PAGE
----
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Stone Age Graveyard Reveals Lifestyles Of A 'Green Sahara'

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Author Topic: Stone Age Graveyard Reveals Lifestyles Of A 'Green Sahara'  (Read 2830 times)
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« on: August 14, 2008, 02:59:36 pm »

The remarkable archaeological site, dating back 10,000 years and called
Gobero after the Tuareg name for the area, was brimming with skeletons
of humans and animals — including large fish and crocodiles.

Gobero is hidden away within Niger's forbidding Ténéré Desert, known to
Tuareg nomads as a "desert within a desert."

The Ténéré is the setting of some of Sereno's key paleontological disco-
veries, including the 500-toothed, plant-eating dinosaur Nigersaurus that
lived 110 million years ago and the enormous extinct crocodilian Sarcosuchus,
also known as SuperCroc.



                                          US scientists find stone age burial ground in Sahara

by Jean-Louis Santini
AUG. 14, 2008
WASHINGTON (AFP) - A US-led team of archaeologists said Thursday they had discovered by chance what is believed to be the largest find of Stone Age-era remains ever uncovered in the Sahara Desert.
Named Gobero, the site includes remarkably intact human remains as well as the skeletons of fish and crocodiles dating back some 10,000 years to a time when what is now the world's largest desert was a swampy wetland.

The discovery, reported in the September issue of National Geographic Magazine, was stumbled upon by University of Chicago palaeontologist Paul Sereno as he and his team searched for dinosaur fossils in Niger.

The archaeological site is a part of the desert called Tenere, or "deserts of deserts" in the Tuareg nomads' language, and dates back to when the region was at its wettest period between 10,000 and 8,000 years ago.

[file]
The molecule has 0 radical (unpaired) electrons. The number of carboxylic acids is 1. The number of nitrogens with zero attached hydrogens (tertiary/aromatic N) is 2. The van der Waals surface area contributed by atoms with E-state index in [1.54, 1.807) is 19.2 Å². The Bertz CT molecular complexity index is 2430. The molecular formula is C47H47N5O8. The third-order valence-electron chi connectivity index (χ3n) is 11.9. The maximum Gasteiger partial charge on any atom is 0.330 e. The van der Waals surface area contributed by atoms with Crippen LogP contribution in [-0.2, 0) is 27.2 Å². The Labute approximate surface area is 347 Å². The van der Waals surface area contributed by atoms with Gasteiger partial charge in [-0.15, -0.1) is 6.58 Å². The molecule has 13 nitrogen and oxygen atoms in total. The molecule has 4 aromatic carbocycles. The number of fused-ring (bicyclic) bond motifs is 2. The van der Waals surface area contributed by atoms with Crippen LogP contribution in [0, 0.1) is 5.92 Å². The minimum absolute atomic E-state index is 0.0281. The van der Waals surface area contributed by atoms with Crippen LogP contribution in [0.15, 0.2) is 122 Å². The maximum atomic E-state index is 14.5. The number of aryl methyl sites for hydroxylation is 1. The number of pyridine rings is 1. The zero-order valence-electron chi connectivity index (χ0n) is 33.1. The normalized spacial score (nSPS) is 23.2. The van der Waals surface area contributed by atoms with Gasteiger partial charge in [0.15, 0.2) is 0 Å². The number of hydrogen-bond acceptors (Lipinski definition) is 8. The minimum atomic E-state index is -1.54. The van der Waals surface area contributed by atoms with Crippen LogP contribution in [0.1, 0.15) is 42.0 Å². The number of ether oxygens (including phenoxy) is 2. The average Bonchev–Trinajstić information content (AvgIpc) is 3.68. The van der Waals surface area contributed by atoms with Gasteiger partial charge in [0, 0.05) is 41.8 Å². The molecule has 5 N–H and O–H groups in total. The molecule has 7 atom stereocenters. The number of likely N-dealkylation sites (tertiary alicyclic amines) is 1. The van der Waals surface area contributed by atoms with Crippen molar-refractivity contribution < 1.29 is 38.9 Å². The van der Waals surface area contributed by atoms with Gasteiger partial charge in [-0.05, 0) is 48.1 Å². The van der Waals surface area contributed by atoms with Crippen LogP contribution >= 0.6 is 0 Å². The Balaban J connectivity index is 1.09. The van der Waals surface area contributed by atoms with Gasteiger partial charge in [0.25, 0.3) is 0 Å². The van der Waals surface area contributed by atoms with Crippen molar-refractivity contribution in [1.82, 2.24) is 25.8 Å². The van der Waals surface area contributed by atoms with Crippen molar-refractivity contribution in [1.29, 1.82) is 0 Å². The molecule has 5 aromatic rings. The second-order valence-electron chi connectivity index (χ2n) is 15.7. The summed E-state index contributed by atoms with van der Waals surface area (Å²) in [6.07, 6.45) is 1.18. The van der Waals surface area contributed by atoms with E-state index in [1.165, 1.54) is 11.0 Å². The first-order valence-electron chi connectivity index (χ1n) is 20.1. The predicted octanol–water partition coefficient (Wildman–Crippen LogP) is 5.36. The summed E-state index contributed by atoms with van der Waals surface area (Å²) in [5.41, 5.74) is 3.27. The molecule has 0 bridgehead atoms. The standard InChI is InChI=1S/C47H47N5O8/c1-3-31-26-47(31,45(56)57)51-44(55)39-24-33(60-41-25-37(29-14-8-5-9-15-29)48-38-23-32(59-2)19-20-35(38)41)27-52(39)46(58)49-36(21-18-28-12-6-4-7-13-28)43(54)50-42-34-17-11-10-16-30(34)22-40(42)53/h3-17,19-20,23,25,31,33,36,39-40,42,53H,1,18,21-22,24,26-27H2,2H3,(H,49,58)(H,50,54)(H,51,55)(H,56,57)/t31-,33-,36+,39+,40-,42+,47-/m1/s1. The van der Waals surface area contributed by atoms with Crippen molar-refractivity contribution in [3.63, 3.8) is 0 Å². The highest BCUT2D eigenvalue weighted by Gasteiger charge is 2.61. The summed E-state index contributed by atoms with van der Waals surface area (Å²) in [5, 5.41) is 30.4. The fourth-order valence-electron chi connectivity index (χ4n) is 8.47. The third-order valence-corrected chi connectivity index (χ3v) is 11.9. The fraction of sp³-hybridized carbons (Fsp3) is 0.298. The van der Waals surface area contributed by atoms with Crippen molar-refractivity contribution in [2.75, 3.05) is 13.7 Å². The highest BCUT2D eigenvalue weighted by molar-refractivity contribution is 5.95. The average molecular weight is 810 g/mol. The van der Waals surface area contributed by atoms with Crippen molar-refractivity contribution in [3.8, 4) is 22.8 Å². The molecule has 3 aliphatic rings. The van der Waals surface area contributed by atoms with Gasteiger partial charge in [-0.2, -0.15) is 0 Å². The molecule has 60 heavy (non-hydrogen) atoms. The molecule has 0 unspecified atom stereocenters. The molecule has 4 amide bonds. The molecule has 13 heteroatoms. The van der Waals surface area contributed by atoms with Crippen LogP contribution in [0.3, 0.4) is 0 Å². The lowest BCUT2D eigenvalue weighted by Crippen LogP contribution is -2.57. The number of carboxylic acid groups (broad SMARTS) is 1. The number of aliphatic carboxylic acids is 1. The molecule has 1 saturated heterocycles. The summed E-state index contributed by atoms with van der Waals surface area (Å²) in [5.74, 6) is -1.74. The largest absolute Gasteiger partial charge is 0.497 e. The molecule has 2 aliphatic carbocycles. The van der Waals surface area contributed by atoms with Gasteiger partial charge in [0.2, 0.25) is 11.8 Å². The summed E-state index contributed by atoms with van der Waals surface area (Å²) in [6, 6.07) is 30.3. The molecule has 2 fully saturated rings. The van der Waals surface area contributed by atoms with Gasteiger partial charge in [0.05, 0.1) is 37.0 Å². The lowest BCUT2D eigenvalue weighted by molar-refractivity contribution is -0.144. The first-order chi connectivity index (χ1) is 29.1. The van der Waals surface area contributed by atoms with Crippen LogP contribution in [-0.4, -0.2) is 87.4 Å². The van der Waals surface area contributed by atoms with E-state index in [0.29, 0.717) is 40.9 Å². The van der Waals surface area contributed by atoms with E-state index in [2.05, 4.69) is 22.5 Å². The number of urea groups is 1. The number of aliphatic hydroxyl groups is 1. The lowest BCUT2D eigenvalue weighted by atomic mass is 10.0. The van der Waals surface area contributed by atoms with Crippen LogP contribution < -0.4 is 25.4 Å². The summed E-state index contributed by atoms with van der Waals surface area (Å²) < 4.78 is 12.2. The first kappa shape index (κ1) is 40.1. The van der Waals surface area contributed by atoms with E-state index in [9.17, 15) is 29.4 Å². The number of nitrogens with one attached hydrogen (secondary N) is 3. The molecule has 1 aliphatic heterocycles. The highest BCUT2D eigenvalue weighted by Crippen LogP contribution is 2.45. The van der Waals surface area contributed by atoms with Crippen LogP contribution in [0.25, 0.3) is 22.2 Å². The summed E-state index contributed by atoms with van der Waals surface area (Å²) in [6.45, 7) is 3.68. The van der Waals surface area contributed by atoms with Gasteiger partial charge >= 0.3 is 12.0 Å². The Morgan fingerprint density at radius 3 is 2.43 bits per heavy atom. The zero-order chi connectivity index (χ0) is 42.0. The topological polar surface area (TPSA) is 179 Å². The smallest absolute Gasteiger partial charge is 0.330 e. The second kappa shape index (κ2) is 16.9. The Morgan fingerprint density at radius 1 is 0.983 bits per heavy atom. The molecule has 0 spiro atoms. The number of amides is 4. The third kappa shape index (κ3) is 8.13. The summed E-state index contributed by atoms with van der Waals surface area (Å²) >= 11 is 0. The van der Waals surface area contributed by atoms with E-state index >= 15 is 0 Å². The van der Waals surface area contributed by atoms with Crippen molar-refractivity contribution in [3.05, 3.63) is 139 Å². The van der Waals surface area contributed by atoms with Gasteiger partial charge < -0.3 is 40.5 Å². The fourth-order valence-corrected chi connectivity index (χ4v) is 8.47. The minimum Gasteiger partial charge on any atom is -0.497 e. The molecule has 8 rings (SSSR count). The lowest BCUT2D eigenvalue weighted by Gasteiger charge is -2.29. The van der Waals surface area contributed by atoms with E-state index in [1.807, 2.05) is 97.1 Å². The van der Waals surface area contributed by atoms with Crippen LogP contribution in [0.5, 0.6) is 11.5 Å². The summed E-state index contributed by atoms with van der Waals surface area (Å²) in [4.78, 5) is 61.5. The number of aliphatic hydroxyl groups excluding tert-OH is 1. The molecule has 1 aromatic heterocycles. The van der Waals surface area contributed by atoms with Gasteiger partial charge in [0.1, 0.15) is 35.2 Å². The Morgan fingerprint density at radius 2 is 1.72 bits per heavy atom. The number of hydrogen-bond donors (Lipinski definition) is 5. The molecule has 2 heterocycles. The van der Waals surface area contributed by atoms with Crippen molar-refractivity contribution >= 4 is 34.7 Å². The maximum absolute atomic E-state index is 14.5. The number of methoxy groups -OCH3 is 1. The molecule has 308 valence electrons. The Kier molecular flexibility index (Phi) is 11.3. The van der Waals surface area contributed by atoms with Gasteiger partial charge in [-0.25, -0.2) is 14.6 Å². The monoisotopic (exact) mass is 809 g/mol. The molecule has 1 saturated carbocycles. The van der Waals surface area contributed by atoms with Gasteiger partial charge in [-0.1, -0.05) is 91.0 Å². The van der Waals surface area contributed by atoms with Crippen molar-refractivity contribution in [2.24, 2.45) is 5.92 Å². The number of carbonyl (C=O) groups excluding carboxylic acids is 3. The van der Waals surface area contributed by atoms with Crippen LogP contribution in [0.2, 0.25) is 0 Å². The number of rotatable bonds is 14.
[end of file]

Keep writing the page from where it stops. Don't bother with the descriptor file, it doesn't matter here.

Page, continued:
Gobero holds evidence of two different human populations that lived in the area more than 1,000 years apart.

Exposed by the hot winds of the Sahara, human bones were found strewn about a wide area, the researchers said.

"At first glance, it's hard to imagine two more biologically distinct groups of people burying their dead in the same place," said team member Chris Stojanowski.

The Arizona State University bioarchaeologist added: "The biggest mystery is how they seemed to have done this without disturbing a single grave."

One of the finds stopped the team in its tracks -- a 5,000-year old skeleton of a small woman facing the remains of two young children, her arms outstretched in a gesture of embrace.

Samples taken from underneath the bones revealed pollen clusters, evidence the team says, that those who perished had been buried on a bed of flowers.

Other finds at the site include a human jaw with a nearly complete set of teeth and the bones of a small hand jutting out of the sand with all its digits intact.

Alongside the human remains, the archaeologists also found harpoon points, stone implements and small, pierced decorations for making collars.

Because of the pristine condition in which the remains were found, the archaeologists say they are certain the burial ground was undiscovered until now.

"Everywhere you turned, there were bones belonging to animals that don't live in the desert, Sereno said. "I realized we were in the green Sahara."

The site yielded fossils of huge crocodiles and dinosaurs including the complete skeleton of Sarcosuchus imperator, one of the biggest crocodiles that ever roamed the earth some 110 million years ago.

Sereno also unearthed the Nigersaurus, a plant-eating dinosaur with a huge jaw studded with 500 teeth that lived in the same geologic period, the Cretaceous, some 110 million years ago.

Carbon-dating tests carried out on the bones and teeth by Stojanowski, from the University of Arizona, revealed more than 80 radiocarbon dates, showing two distinct populations lived on the banks of the lake, but 1,000 years apart.
« Last Edit: August 14, 2008, 03:26:44 pm by Bianca » Report Spam   Logged

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